# Why does linear convolution with itself converges to Gaussian, but not circular?

If you have a discrete signal, say

[1,0,0,1]

and you convolve it linearly with itself, you will quickly get a Gaussian distribution.

Why does it not hold for circular convolution?

• For circular convolution you will always stay with 4 samples. That's not enough to do any meaningful of statistics on and a Gaussian is a statistical phenomenon. Jul 24, 2022 at 12:15
• The premise of this question is wrong. Convolving any signal with itself many times does not create something that is converging to a Gaussian distribution. Jul 25, 2022 at 21:08

Convolving $$x = [1,0,0,1]$$ with itself repeatedly will not generate a "Gaussian distribution".

\begin{align} x \star x &= [1,0,0,2,0,0,1]\\ x \star x \star x &= [1,0,0,3,0,0,3,0,0,1] \end{align}

and so on.

Convolving $$y = [1,1]$$ with itself will, eventually, generate something that looks like the Gaussian shape.

import numpy as np
import matplotlib.pyplot as plt

x = [1,1]
N = 20
xx = x.copy()

for idx in np.arange(N):
xx = np.convolve(xx,x)

plt.plot(xx)


The support (length) of the output of all those convolutions grows and grows with each new convolution.

When circular convolution is done, the support cannot grow to be longer than the chosen length of the convolution (in my code below, the length of the FFT used to implement the convolution).

import numpy as np
import matplotlib.pyplot as plt

def my_convolve(x,y,Nfft):
X = np.fft.fft(x,Nfft)
Y = np.fft.fft(y,Nfft)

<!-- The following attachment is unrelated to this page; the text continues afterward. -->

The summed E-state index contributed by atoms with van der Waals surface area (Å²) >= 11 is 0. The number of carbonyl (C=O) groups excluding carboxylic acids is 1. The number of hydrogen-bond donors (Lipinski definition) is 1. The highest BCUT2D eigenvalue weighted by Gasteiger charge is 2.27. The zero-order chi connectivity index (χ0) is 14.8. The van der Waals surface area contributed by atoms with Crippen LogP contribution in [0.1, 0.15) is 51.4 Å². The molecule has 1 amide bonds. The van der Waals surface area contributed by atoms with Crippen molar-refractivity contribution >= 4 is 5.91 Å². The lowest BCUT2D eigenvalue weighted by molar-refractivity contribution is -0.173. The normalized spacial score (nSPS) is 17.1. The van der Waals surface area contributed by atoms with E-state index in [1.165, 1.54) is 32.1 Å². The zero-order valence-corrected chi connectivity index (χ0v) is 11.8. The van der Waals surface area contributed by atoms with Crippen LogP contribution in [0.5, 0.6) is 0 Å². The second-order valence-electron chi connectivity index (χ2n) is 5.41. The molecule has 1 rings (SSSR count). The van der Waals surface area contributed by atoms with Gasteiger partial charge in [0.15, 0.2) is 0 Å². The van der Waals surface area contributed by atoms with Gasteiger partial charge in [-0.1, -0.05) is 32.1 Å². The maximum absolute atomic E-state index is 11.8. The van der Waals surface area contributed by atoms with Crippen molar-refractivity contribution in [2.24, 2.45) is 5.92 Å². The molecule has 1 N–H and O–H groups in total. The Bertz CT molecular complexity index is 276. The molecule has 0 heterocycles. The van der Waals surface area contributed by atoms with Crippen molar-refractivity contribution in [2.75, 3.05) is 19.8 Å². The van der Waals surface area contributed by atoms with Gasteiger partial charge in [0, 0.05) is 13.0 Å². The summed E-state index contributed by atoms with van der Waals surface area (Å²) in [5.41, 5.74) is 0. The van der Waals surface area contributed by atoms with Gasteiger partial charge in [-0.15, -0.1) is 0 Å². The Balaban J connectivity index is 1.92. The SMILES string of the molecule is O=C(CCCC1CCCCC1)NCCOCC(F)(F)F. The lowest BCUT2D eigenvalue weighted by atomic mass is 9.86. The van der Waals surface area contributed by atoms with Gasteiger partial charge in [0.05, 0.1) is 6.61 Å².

Z = X*Y
return np.fft.ifft(Z,Nfft)

x = [1,1]

N = 20

xx = x.copy()

for idx in np.arange(N):
xx = np.real(my_convolve(xx,x, 16))

plt.plot(xx)


As a result, the "tails" (ends) of the output will overlap due to the circularity.

Circular convolution is simply linear convolution that "wraps around"

As we know, convolving $$A$$ and $$B$$ with supports $$S_A$$ and $$S_B$$ yields something with support $$S_A + S_B - 1$$, worst case. So our pal above gets wider and wider, arms and legs overlap, and realization strikes it's time to diet.

The two convolutions can be forced into agreement by placing the "portals" farther apart: zero-padding. The phenomenon can then be understood in frequency domain:

See the deal? Step by step:

1. Get signal
2. Center-pad. Per how DFT works, with out = conv(x, h), out[i] is with h centered at x[i] if h itself is centered at index 0, this way we guarantee our convolution doesn't "drift" over successive iterations.
3. Center padding in frequency $$\Leftrightarrow$$ interpolating in time. And vice versa, from duality. So, by padding, we're upsampling the spectrum.
4. Circular convolution in time $$\Leftrightarrow$$ multiplication in frequency. So, the spectrum squares itself.

Summarized, $$1)$$ interpolate, $$2)$$ square, $$3)$$ repeat. The key is in step 2: note, where is the final peak in frequency? If we zoom on orange plot of first frame, we'll notice it's where the original peaked. Put differently, we're really just doing a fancified $$[1, 2, 3, 1]^\text{large}$$, attenuating everything but the most dominant bin.

However, this "fancifying" (interpolation) makes all the difference. Without it, we can predict - and confirm - we converge to a pure sine:

If we are indeed correct, then it should be possible to construct a signal whose linear convolution fails to converge to a Gaussian, by making an x whose pad+squaring always produces at least two equal frequency peaks. An easy example is unit impulse.

This provides an intuition on why it's bell-shaped, not why it's specifically Gaussian. Latter is explained in the Central Limit Theorem, that exploits the $$n$$-th power of the Fourier transform ... or so it's said (incidentally agreeing with my reasoning), I never studied the CLT in detail.

• PS, rfft should say |rfft| Jul 23, 2022 at 23:29